Oahe Electric urges customers to reduce electricity use

SIOUX FALLS, SD (KELO) – This morning, the Oahe Electric Co-op in Blunt took to its Facebook page to warn customers of potential power outages and asked them to limit as much power as possible to avoid an outage total.

“Right now, that’s kind of an expectation in our area,” said Jordan Lamb, chief executive of Oahe Electric. “A lot of issues affect a fairly large area, a 14-state area, from Montana, North Dakota, down to Texas and Arkansas. The big problem is that right now there is too much load in this area compared to the production currently available to supply the whole area.

Lamb said they are currently going through power outages, which usually last about an hour, rather than having a full outage.

“One thing about it is that it affects everyone in our area, not just a co-op or an own utility investor or a municipality, it affects everyone. So we’re trying to put out as much material on our Facebook page, as well as do what we can here,” Lamb said.

Lamb had the lights turned off in his office. The co-op encourages people to turn down their thermostats, try to avoid unnecessary activities that are high-demand consumer activities, like laundry, washing dishes, long hot showers, and unnecessary industrial processes that can wait like the drying of grain silos, to allow people to be able to maintain heating in their homes.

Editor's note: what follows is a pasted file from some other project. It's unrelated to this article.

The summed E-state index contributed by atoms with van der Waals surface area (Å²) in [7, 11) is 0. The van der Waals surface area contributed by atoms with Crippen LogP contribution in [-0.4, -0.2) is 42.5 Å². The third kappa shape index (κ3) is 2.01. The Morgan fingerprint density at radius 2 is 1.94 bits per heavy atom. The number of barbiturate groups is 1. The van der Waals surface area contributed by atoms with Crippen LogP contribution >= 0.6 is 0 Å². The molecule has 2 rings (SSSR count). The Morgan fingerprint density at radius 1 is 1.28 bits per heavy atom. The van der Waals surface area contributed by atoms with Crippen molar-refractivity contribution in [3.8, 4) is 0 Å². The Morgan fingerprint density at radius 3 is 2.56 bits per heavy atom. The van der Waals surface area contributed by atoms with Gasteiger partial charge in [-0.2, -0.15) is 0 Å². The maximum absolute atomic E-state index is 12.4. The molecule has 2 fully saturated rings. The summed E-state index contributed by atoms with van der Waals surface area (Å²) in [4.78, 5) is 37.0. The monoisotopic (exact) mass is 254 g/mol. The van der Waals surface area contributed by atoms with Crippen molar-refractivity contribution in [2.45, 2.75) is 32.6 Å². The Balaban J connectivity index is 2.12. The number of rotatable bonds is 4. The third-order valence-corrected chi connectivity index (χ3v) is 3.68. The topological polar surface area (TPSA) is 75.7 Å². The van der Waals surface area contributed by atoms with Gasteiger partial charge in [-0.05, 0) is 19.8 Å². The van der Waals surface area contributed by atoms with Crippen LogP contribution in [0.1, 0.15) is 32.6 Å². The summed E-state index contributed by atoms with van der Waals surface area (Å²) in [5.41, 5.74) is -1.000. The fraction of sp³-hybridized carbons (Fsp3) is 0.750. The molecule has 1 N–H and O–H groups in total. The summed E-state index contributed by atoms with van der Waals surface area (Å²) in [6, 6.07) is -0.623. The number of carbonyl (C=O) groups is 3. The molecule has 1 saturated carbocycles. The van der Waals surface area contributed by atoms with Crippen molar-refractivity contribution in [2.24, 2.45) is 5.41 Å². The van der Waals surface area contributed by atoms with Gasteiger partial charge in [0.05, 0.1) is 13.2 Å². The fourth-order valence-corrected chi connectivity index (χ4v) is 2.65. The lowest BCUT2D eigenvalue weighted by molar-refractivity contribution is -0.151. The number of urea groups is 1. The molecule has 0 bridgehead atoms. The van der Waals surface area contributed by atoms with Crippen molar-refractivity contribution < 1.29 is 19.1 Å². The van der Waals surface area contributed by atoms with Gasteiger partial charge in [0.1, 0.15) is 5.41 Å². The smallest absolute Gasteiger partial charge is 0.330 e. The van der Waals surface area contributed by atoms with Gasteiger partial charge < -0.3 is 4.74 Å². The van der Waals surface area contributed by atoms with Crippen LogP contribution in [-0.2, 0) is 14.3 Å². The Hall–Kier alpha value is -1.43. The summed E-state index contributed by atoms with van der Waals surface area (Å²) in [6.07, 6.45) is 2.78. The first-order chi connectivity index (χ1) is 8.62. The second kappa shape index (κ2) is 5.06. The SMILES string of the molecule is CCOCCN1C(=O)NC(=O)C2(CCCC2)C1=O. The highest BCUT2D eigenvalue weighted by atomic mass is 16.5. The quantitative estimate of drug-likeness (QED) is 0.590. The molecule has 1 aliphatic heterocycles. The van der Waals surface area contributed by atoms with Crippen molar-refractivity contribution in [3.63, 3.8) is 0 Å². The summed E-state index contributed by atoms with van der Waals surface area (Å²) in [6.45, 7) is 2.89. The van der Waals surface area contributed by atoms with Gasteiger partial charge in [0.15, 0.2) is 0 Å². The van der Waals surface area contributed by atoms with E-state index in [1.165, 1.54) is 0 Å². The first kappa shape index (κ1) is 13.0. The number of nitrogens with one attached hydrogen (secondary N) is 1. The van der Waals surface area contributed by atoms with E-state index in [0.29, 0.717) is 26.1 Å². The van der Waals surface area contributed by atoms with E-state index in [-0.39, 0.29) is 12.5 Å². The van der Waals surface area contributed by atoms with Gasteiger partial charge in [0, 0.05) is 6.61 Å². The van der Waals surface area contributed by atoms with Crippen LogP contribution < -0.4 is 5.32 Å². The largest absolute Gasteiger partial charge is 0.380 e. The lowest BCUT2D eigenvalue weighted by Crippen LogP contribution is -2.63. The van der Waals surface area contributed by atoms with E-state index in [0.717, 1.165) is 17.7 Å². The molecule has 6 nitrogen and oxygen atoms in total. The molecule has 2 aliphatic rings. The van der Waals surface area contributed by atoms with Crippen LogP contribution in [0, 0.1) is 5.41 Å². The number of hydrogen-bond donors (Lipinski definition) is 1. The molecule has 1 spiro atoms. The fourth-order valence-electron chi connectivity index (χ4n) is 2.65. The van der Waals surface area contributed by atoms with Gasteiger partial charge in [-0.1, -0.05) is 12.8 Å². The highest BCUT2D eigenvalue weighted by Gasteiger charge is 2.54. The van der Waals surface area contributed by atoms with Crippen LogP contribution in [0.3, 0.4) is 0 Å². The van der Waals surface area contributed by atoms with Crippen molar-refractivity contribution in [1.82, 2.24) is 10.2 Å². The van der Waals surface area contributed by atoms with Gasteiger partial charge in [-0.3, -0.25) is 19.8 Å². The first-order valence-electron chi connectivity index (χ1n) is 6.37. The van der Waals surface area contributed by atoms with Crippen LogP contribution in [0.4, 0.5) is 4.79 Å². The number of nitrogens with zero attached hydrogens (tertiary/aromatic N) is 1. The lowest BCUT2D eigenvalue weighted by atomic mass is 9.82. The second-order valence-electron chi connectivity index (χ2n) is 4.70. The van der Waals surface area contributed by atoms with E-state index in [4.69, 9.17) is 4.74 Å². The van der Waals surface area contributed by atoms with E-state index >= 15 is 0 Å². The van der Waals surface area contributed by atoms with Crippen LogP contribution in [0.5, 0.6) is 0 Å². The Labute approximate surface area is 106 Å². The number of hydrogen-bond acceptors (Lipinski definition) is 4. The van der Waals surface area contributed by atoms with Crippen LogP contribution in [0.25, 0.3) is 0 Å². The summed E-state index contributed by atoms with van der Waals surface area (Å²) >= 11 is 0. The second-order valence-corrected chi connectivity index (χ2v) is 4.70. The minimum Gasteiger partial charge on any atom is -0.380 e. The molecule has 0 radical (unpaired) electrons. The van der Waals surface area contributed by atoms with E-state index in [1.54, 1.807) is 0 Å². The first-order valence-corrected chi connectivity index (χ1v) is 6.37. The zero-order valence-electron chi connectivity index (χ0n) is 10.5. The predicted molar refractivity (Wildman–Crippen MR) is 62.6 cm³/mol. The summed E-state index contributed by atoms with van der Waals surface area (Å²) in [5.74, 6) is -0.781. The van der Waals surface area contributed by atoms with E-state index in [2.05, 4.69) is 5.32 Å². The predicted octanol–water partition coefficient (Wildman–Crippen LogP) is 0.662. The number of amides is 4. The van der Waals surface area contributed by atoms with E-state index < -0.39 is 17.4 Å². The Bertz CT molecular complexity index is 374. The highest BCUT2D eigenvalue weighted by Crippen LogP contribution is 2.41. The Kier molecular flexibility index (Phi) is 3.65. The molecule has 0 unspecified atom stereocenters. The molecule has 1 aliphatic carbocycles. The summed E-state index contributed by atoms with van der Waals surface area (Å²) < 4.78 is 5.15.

Lamb said he was also working with the local radio station to deliver information.

Oahe Electric serves Hughes and Sully counties, rural areas around the town of Pierre. They have about 3,100 meters, some customers have multiple meters and some have just one, Lamb said. They also transmit electricity to a municipality in their service territory.

A big concern for the co-op right now is people who have all the electric heat, Lamb said. Oahe strives to get information to try to change when they use this heat.

“The most important thing right now with the generation deficit, the total load is that you can change when that energy needs to be used, you can, rather than using the electricity for intervals of high demand, let’s say a few hours in the morning and a few hours in the evening, we try to encourage our members to change that to mid-afternoon or late evening and throughout the night rather than during the day,” Lamb said. .

Lamb said that whoever has shop heaters or something, the co-op tries to shift that use to off-peak demand times to avoid spikes in power consumption.

Oahe Electric doesn’t know when to expect an outage if that were to happen, Lamb said.

The balancing authority for the zone is Southwest Power Pool (SPP). The SPP is currently reviewing the network frequency for the entire Midwest and trying to prevent an instability event, Lamb said.

“In the event that they start to hit a tipping point on a curve, we get a limited warning and the circuit breaker is open and the load is gone,” Lamb said. “Fortunately, at this stage, it’s just continuous outages, rather than a full outage scenario. If we don’t act and have a full outage scenario, it could take hours at a time. days to come back from a black boot event, where you lose your entire grid and the whole Midwest would be down, so right now we’re just trying to save what we’ve got and keep everyone on fire.

This window they’re talking about could potentially last until Thursday, Lamb said. They are waiting for more information from SPP.

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